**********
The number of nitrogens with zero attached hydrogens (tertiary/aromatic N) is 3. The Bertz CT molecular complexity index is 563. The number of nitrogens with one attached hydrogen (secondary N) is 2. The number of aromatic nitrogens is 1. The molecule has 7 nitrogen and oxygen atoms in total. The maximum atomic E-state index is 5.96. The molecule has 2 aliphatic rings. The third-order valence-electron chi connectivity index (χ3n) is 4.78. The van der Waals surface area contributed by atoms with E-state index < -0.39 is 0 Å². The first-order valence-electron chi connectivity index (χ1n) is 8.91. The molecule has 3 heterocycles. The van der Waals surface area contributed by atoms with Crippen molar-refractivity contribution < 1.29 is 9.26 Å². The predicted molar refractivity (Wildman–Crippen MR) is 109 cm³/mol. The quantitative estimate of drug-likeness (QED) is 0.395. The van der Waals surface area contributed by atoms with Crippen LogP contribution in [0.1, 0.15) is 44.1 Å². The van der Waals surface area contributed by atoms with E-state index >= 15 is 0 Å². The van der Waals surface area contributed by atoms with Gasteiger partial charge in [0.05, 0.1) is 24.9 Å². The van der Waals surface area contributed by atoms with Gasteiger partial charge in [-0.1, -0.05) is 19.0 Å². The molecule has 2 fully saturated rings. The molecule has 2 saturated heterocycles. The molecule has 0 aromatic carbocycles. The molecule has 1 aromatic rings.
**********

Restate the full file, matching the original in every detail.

The number of nitrogens with zero attached hydrogens (tertiary/aromatic N) is 3. The Bertz CT molecular complexity index is 563. The number of nitrogens with one attached hydrogen (secondary N) is 2. The number of aromatic nitrogens is 1. The molecule has 7 nitrogen and oxygen atoms in total. The maximum atomic E-state index is 5.96. The molecule has 2 aliphatic rings. The third-order valence-electron chi connectivity index (χ3n) is 4.78. The van der Waals surface area contributed by atoms with E-state index < -0.39 is 0 Å². The first-order valence-electron chi connectivity index (χ1n) is 8.91. The molecule has 3 heterocycles. The van der Waals surface area contributed by atoms with Crippen molar-refractivity contribution < 1.29 is 9.26 Å². The predicted molar refractivity (Wildman–Crippen MR) is 109 cm³/mol. The quantitative estimate of drug-likeness (QED) is 0.395. The van der Waals surface area contributed by atoms with Crippen LogP contribution in [0.1, 0.15) is 44.1 Å². The van der Waals surface area contributed by atoms with E-state index >= 15 is 0 Å². The van der Waals surface area contributed by atoms with Gasteiger partial charge in [0.05, 0.1) is 24.9 Å². The van der Waals surface area contributed by atoms with Gasteiger partial charge in [-0.1, -0.05) is 19.0 Å². The molecule has 2 fully saturated rings. The molecule has 2 saturated heterocycles. The molecule has 0 aromatic carbocycles. The molecule has 1 aromatic rings.